The harbour of Bearhaven is very large, well sheltered, and sufficiently deep for the largest ships, with a good bottom. There are two entrances ; the western, which is the most direct and readiest for vessels arriving from the west or south ; and the eastern, which is the safest for strangers. On this bay was situated the castle of Dunboy, which was surrendered to the Spaniards, on their invasion of Ireland in 1601 by its owner, Daniel O'Sullivan. Early in the following year, however, when it should have been given up to the English, in execution of the treaty of Kinsale, O'Sullivan, provoked at the capitulation of the Spaniards, and disdaining to acknowledge their right to divest him of his ancient property, took possession of the castle by surprise and seized the arms and ammunition the Spaniards had deposited there. In April, the English army marched against the O'Sullivans to Bantry, where they embarked, and on the 6th of June landed on the opposite side of the bay, in spite of attempts to oppose their descent. Dunboy was defended for O'Sullivan by a garrison of 143 chosen men, under the command of Richard McGeoghegan, who made one of the most obstinate defences ever known in the kingdom ; notwithstanding which the castle ultimately fell into the hands of the English, and was demolished. Bearhaven gives the title of Viscount to the ancient family of White, Earls of Bantry, which was ennobled for its zeal and activity against the French fleet, in 1796.-See KILACONENAGH.

KILACONENAGH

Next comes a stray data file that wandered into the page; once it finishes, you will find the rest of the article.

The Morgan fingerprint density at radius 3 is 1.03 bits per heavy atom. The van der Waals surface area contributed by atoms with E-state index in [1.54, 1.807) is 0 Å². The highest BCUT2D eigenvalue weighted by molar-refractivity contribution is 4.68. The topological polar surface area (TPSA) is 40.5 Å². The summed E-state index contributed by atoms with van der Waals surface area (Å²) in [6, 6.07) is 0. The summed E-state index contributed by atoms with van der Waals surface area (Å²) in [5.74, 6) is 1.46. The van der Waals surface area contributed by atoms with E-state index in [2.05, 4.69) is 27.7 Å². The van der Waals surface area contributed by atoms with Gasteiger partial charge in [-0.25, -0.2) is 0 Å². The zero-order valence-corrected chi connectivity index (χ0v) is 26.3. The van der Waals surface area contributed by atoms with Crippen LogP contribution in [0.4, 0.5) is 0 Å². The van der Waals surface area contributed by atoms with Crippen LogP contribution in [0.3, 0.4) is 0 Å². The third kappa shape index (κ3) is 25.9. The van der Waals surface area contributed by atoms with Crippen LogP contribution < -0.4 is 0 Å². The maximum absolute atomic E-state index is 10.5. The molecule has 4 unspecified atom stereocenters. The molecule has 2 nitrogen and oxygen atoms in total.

KILACONENAGH, a parish, in the barony of BERE, county of CORK, and province of MUNSTER; containing, with the post-town of Castletown-Bearhaven, 7127 inhabitants. The parish comprises 12,389 statute acres, as applotted under the tithe act, and valued at £3937 per annum. It is very uneven, being principally composed of mountains of slate, the highest of which is Miskush, which has an elevation of 1214 feet. A few of these mountains furnish herbage for cattle, but the greater part are barren. Some of the low lands are moderately well cultivated with the spade, and round Castletown the land is fertile, being chiefly manured with sea-weed and sand. The principal seats are Dunboy, the residence of J. L. Puxley, Esq.; Cameatringane, of J. O'Sullivan, Esq. ; Millcove, of P. O'Sullivan, Esq.; Broderick Cottage, of Major Broderick; and Seapoint, of R. O'Sullivan, Esq. The living is a vicarage, in the diocese of Ross, episcopally united to the rectories and vicarages of Kilnamanagh and Kilcateerin, in 1795, which union is also called Bearhaven, and is in the patronage of the Bishop: the rectory is impropriate in Lord Riversdale. The tithes amount to £385, of which £200 is payable to the impropriator, and the remainder to the vicar ; and the entire tithes of the benefice amount to £485. The church is a small neat edifice, with a low square tower, towards the erection of which the late Board of First Fruits granted a loan of £500. The glebe-house was erected by aid of a gift of £250 and a loan of £550 from the same Board, in 1821; the glebe comprises 42 acres. In the R. C. divisions this parish is in the diocese of Kerry, and, with Kilnamanagh, forms the union or district of Castletown, where there is a large chapel; there is also one on Bere Island. About 160 children are educated in a public school, and about 300 in four private schools; there is also a Sunday school, supported by the vicar. In Castletown are some ruins of Castle Dhermod, built by Dhermod McCarthy; and at Dunboy are some remains of Dunboy Castle, formerly belonging to the O'Sullivans: for the remarkable defence of which, see the article CASTLETOWN-BEARHAVEN.